Flood defence schemes well under way

Environment agency

Press release from the Environment Agency and Calderdale Council

A programme of schemes to reduce the risk of flooding in the Upper Calder Valley is progressing well, with one completed and two more due to be finished between October and the end of February.  

The works have been developed by the Environment Agency, in partnership with Calderdale Council, Yorkshire Water and the Canal and River Trust in response to the devastating floods in the valley in 2012 and 2013. 

The initial phase of work will reduce flood risk to 450 residential and commercial properties in Todmorden and Hebden Bridge and further schemes are now being developed which will benefit other parts of the Upper Calder. 

The risk of flooding in the Shop Lock and Lever Street area of Todmorden town centre has been reduced thanks to improvements on the canal side which have now been completed. The area has a long history of flooding from the Rochdale Canal overtopping in periods of heavy rain.  

At Bacup Road, west of Todmorden, Environment Agency contractors are currently working on 29 separate sites to improve drainage and repair culverts which criss-cross the road. This will reduce the amount of water cascading down Bacup Road, onto Rochdale Road and into Todmorden town centre in periods of heavy rain.  

Ten of the Bacup Road schemes are already complete and five others are currently under construction. Work will continue at the rest of the sites through the autumn and well into the winter period. It is hoped that the all the projects will be completed by the end of February 2016. 

Another scheme to tackle the impact of surface water flooding is well advanced at Nutclough above Hebden Bridge town centre. This will see water diverted from Keighley Road into local watercourses, via an improved drainage system and will be completed in October. Water flowing down Keighley Road into the town has contributed to significant flooding in the past.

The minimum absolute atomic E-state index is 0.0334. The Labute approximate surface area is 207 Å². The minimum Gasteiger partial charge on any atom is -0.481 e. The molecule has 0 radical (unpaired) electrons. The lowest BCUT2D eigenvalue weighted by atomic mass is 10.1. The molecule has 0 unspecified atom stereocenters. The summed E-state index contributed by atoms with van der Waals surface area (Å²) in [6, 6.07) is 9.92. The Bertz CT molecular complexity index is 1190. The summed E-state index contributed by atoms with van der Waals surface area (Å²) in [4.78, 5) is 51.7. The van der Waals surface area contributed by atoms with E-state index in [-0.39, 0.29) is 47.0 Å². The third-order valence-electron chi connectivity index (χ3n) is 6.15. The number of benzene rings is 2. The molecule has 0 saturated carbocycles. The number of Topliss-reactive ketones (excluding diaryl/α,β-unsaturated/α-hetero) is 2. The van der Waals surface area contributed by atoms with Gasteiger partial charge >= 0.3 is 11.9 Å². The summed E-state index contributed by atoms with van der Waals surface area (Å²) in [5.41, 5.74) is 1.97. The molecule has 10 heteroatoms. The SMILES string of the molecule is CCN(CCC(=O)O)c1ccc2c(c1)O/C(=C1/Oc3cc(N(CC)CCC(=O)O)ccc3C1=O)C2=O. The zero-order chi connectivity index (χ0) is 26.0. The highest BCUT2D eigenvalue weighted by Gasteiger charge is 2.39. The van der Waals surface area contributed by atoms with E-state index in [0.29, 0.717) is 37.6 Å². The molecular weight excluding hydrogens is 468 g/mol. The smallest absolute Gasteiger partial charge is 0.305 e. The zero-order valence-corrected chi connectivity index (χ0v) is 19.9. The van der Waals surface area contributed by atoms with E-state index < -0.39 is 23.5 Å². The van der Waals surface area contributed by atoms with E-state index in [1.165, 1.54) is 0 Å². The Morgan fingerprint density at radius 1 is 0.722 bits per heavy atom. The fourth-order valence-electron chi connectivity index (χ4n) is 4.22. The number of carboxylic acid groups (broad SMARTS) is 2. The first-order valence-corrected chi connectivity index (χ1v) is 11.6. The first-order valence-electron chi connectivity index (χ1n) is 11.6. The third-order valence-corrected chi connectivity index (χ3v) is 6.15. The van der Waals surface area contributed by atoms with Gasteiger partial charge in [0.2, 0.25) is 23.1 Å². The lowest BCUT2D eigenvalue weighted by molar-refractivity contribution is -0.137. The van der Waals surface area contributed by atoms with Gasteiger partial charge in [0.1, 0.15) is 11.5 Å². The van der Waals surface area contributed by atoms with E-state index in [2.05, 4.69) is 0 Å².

Plans to tackle the impact of surface water run-off from the hillside at Pin Hill Lane, Midgley, are also being developed to reduce flood risk to properties at Lanes End, Duke Street and Railes Close. This is proving more complicated than originally expected so the start date has been delayed while talks continue with a local landowner. 

Environment Agency Project manager, James Walton, said:

 “The contractor is working in particularly challenging environments to construct these schemes and we have been grateful for the patience shown by local residents, especially in the areas where we have encountered unexpected difficulties. We do rely on the cooperation of landowners and the public to enable the works to be carried out efficiently and safely and with the minimum of disruption so their help is much appreciated.” 

Calderdale Council’s Cabinet Member for Regeneration and Economic Development, Cllr Barry Collins, said: 

“With phase one of our flood protection programme now well under way, we must move quickly to the next stage. This will involve major schemes in Hebden Bridge and Mytholmroyd, plus a range of smaller interventions in other parts of the borough. 

“Joint planning for these projects, with the Environment Agency, is scheduled to begin almost immediately. At the same time, the council will step up the search, locally, regionally and nationally, to assemble the necessary extra funding to carry them through.”

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